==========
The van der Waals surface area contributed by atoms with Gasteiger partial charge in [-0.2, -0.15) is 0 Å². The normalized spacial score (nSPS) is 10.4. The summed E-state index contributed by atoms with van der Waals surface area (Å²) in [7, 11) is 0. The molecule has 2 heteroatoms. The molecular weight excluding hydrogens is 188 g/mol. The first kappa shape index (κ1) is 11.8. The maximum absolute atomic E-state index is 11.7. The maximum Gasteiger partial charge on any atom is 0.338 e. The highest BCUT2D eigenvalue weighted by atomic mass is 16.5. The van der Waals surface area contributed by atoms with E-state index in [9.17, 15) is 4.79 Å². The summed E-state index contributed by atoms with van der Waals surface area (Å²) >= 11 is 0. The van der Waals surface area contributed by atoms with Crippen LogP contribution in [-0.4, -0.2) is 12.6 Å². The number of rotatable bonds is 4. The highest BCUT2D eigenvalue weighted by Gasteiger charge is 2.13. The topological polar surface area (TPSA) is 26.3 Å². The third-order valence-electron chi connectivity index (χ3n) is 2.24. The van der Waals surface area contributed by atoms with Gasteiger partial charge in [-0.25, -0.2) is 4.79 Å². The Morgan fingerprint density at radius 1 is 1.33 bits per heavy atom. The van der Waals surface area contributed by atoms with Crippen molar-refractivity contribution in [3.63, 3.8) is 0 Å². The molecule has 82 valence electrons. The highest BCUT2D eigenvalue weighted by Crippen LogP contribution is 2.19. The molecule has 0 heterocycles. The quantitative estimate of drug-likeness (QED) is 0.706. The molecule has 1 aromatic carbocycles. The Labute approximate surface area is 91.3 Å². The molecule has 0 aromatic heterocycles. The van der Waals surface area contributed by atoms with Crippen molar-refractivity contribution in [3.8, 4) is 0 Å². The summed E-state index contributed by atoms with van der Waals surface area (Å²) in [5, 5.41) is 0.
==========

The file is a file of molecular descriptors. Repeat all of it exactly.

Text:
The van der Waals surface area contributed by atoms with Gasteiger partial charge in [-0.2, -0.15) is 0 Å². The normalized spacial score (nSPS) is 10.4. The summed E-state index contributed by atoms with van der Waals surface area (Å²) in [7, 11) is 0. The molecule has 2 heteroatoms. The molecular weight excluding hydrogens is 188 g/mol. The first kappa shape index (κ1) is 11.8. The maximum absolute atomic E-state index is 11.7. The maximum Gasteiger partial charge on any atom is 0.338 e. The highest BCUT2D eigenvalue weighted by atomic mass is 16.5. The van der Waals surface area contributed by atoms with E-state index in [9.17, 15) is 4.79 Å². The summed E-state index contributed by atoms with van der Waals surface area (Å²) >= 11 is 0. The van der Waals surface area contributed by atoms with Crippen LogP contribution in [-0.4, -0.2) is 12.6 Å². The number of rotatable bonds is 4. The highest BCUT2D eigenvalue weighted by Gasteiger charge is 2.13. The topological polar surface area (TPSA) is 26.3 Å². The third-order valence-electron chi connectivity index (χ3n) is 2.24. The van der Waals surface area contributed by atoms with Gasteiger partial charge in [-0.25, -0.2) is 4.79 Å². The Morgan fingerprint density at radius 1 is 1.33 bits per heavy atom. The van der Waals surface area contributed by atoms with Crippen molar-refractivity contribution in [3.63, 3.8) is 0 Å². The molecule has 82 valence electrons. The highest BCUT2D eigenvalue weighted by Crippen LogP contribution is 2.19. The molecule has 0 heterocycles. The quantitative estimate of drug-likeness (QED) is 0.706. The molecule has 1 aromatic carbocycles. The Labute approximate surface area is 91.3 Å². The molecule has 0 aromatic heterocycles. The van der Waals surface area contributed by atoms with Crippen molar-refractivity contribution in [3.8, 4) is 0 Å². The summed E-state index contributed by atoms with van der Waals surface area (Å²) in [5, 5.41) is 0.